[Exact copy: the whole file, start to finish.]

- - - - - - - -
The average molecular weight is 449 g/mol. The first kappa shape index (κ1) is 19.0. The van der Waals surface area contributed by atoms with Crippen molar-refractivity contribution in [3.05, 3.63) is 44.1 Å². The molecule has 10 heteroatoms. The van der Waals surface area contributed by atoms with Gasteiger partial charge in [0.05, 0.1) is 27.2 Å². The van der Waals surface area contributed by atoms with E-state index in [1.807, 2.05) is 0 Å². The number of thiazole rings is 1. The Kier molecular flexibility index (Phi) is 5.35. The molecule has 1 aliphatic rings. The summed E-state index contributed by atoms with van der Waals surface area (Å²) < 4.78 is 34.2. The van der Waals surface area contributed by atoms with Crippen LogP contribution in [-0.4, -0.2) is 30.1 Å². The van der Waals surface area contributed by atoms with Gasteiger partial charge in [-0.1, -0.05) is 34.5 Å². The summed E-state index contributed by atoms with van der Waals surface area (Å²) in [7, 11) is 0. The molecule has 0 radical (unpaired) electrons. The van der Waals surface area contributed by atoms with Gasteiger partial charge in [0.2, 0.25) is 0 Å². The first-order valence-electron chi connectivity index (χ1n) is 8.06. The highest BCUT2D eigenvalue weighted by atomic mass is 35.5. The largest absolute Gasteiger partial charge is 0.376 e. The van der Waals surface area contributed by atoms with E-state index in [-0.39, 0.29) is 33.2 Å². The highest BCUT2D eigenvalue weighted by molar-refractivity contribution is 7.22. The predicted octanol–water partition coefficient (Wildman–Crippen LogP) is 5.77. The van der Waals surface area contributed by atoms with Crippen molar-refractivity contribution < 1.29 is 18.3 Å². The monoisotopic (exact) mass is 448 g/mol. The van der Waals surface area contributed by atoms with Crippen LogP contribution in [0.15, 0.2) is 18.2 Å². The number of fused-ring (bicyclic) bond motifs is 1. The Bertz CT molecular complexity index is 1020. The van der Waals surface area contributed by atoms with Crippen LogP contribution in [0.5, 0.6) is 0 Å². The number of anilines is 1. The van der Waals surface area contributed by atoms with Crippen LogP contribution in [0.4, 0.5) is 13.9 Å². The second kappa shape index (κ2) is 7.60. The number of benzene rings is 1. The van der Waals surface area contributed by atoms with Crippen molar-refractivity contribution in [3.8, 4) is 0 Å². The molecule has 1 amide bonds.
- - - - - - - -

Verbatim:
The average molecular weight is 449 g/mol. The first kappa shape index (κ1) is 19.0. The van der Waals surface area contributed by atoms with Crippen molar-refractivity contribution in [3.05, 3.63) is 44.1 Å². The molecule has 10 heteroatoms. The van der Waals surface area contributed by atoms with Gasteiger partial charge in [0.05, 0.1) is 27.2 Å². The van der Waals surface area contributed by atoms with E-state index in [1.807, 2.05) is 0 Å². The number of thiazole rings is 1. The Kier molecular flexibility index (Phi) is 5.35. The molecule has 1 aliphatic rings. The summed E-state index contributed by atoms with van der Waals surface area (Å²) < 4.78 is 34.2. The van der Waals surface area contributed by atoms with Crippen LogP contribution in [-0.4, -0.2) is 30.1 Å². The van der Waals surface area contributed by atoms with Gasteiger partial charge in [-0.1, -0.05) is 34.5 Å². The summed E-state index contributed by atoms with van der Waals surface area (Å²) in [7, 11) is 0. The molecule has 0 radical (unpaired) electrons. The van der Waals surface area contributed by atoms with Gasteiger partial charge in [0.2, 0.25) is 0 Å². The first-order valence-electron chi connectivity index (χ1n) is 8.06. The highest BCUT2D eigenvalue weighted by atomic mass is 35.5. The largest absolute Gasteiger partial charge is 0.376 e. The van der Waals surface area contributed by atoms with E-state index in [-0.39, 0.29) is 33.2 Å². The highest BCUT2D eigenvalue weighted by molar-refractivity contribution is 7.22. The predicted octanol–water partition coefficient (Wildman–Crippen LogP) is 5.77. The van der Waals surface area contributed by atoms with Crippen molar-refractivity contribution < 1.29 is 18.3 Å². The monoisotopic (exact) mass is 448 g/mol. The van der Waals surface area contributed by atoms with Crippen LogP contribution in [0.15, 0.2) is 18.2 Å². The number of fused-ring (bicyclic) bond motifs is 1. The Bertz CT molecular complexity index is 1020. The van der Waals surface area contributed by atoms with Crippen LogP contribution in [0.5, 0.6) is 0 Å². The number of anilines is 1. The van der Waals surface area contributed by atoms with Crippen LogP contribution in [0.4, 0.5) is 13.9 Å². The second kappa shape index (κ2) is 7.60. The number of benzene rings is 1. The van der Waals surface area contributed by atoms with Crippen molar-refractivity contribution in [3.8, 4) is 0 Å². The molecule has 1 amide bonds.